5 Steps to Make Your Morning Better

When you rise each morning, you set the tone for the rest of your day. What does your morning ritual look like? Is it intentional, or it is just another motion you move through?

Mornings are important.

I’m not religious, but to me, mornings are sacred. I worship morning light, the fresh opportunity gifted to us at the start of each day.

My morning ritual looks a little like this, and I invite you to take pieces of it to make your mornings better too:

1. The first visual I seek every morning is earth and light. At home, it’s my hanging pothos vine that catches warm morning sun and brings the land into my bedroom. I start my morning by inhaling a view of earthly delight. Put a plant by your bed and worship it as a symbol of the earth. Let it ground you.

2. I always, always make my bed. If I could offer one piece of advice to people to change their entire day, this would be it. Make your bed. Period. Do this. Always.

3. Set a positive intention or thought. Today is YOURS, what will you do with it? Say it out loud in the mirror, write it down in a journal, or just set it in your mind. Empower yourself with grace, positivity, and strength.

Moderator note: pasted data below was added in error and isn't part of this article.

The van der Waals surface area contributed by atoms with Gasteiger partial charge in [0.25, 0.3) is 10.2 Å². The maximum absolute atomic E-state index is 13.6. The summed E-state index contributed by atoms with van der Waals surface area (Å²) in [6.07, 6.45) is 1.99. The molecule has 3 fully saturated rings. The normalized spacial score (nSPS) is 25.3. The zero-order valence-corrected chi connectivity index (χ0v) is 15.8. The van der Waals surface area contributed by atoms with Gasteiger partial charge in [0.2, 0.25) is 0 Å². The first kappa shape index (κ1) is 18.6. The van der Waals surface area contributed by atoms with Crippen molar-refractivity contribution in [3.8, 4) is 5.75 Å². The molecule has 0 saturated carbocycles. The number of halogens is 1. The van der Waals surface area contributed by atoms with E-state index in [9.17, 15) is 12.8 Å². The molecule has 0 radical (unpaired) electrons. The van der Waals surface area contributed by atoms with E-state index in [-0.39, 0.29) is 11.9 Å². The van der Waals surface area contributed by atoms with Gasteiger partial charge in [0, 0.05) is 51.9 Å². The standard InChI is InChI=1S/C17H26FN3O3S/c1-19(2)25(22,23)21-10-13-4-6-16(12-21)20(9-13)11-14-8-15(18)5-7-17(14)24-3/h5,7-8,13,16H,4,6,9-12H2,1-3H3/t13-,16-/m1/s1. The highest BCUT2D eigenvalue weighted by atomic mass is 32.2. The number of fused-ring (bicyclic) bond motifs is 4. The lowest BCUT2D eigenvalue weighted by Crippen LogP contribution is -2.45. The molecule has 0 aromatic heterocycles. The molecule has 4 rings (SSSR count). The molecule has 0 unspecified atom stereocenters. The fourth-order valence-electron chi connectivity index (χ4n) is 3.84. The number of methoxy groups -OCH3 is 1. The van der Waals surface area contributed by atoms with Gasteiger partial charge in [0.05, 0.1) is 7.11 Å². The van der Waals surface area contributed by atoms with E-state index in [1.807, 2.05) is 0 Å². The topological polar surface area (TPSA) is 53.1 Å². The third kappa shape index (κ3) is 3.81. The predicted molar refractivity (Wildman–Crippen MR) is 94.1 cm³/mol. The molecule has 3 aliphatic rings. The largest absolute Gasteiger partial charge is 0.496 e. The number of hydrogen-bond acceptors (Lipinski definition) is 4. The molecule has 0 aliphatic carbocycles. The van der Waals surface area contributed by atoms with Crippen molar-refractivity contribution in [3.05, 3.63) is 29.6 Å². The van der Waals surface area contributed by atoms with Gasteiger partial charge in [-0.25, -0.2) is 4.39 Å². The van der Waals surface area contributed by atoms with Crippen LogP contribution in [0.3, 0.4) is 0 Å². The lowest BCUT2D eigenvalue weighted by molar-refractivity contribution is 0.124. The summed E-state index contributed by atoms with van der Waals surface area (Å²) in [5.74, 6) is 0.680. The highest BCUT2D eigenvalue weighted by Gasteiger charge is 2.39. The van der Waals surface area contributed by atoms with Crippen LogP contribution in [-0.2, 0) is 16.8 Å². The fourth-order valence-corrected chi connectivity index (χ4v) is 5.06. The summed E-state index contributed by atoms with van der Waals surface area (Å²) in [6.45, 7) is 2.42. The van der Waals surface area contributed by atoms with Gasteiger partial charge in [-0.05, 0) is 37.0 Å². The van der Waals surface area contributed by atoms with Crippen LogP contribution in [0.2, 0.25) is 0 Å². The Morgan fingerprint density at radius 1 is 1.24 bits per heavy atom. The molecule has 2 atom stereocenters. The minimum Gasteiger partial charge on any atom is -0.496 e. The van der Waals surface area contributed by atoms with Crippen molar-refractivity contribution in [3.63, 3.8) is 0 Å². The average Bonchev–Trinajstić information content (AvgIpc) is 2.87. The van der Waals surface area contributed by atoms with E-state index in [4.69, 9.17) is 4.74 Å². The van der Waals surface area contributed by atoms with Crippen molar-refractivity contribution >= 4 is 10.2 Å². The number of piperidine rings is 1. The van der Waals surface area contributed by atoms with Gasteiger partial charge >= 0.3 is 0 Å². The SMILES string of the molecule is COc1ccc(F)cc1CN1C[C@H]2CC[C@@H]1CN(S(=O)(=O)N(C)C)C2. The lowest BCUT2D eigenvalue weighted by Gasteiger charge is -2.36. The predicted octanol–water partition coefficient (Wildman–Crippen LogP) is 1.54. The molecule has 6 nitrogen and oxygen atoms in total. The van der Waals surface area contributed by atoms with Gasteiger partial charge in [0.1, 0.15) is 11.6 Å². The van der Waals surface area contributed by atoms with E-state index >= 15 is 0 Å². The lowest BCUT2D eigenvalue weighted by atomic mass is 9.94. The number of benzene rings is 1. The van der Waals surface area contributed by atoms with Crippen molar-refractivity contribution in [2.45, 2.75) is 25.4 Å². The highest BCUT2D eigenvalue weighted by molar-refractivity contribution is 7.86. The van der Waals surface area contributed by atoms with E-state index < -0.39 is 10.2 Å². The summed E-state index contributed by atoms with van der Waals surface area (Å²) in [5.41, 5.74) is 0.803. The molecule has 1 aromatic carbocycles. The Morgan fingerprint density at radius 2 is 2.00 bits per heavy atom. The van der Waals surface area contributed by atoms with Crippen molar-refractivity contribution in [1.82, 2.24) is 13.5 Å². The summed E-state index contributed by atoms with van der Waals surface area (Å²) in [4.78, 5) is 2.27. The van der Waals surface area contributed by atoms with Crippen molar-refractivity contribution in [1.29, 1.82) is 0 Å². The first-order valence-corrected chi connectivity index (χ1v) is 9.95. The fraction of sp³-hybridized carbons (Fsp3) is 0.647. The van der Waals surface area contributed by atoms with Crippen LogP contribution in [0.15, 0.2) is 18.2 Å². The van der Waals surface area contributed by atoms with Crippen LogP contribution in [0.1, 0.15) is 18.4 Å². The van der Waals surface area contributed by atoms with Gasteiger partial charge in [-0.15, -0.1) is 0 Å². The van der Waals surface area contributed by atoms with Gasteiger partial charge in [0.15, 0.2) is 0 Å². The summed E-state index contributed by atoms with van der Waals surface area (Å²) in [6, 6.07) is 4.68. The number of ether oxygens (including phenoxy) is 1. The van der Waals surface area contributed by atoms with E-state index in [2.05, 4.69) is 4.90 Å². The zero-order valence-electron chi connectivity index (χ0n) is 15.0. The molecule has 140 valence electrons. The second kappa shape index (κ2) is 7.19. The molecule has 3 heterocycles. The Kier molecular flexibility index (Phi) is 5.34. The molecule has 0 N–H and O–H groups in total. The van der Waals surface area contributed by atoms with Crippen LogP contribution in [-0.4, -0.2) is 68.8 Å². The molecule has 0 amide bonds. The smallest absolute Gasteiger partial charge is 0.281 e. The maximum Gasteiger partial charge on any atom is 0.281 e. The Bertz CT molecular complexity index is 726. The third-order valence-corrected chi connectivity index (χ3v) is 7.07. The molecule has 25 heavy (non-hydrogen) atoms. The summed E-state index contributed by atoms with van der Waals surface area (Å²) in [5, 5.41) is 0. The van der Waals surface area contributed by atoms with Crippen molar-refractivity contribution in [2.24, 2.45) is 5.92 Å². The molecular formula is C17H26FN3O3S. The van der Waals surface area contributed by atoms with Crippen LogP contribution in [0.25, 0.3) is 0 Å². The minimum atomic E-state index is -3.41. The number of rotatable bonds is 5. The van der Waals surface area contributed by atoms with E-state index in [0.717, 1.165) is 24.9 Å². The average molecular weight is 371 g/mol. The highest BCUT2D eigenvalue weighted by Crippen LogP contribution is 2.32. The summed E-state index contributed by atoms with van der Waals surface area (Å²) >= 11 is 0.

4. Drink a tall glass of water. Bonus points if it’s hot with a slice of lemon. Start your day hydrated.

5. Move your body—it’s better than coffee. Just for one minute, move. Do jumping jacks, shake your limbs around wildly, or be like your dog and do the zoomies around your kitchen. Get your heart pumping.

How do you spend your mornings? Do you have any magical rituals that help you show up to each day? Either way, good morning, friends. Note: This was originally an Instagram post that you can see here. 

Guide to Hemp CBD + Products

Hemp CBD has changed my life. Period. I have been an advocate for CBD for years, but after moving to Utah thought my days of plant-based medicine were over. Then, I found hemp CBD products casually sitting at the register of my local bodega, Jade Market. Could it be? CBD sold openly in politically prude Utah? A can of worms opened; I learned I could even order hemp CBD products online, I read up about the 2014 Farm Bill that legalized some industrial hemp, I traveled to West Virginia and purchased it there, I flew with it cross-country without any TSA problems–I was floored. Even professional climber Nina Williams uses CBD.

I am a believer in the power of plant-based medicine.

And I want to educate + empower you when it comes to CBD too.

Here’s the catch with this guide: it’s largely anecdotal, and you’ll be sick of the phrase “gray area” by the end of it–but that’s the reality of this burgeoning industry right now. And I say industry because, well, the hemp in question is good for more than just CBD oil. Hemp is a powerhouse plant that has potential to change the way we produce paper, clothing, biodegradable ‘plastics’, food, fuel, and more. Even Mitch McConnell is pro-hemp (and his 2018 legislation could help eliminate all of this ‘gray area’). But I digress…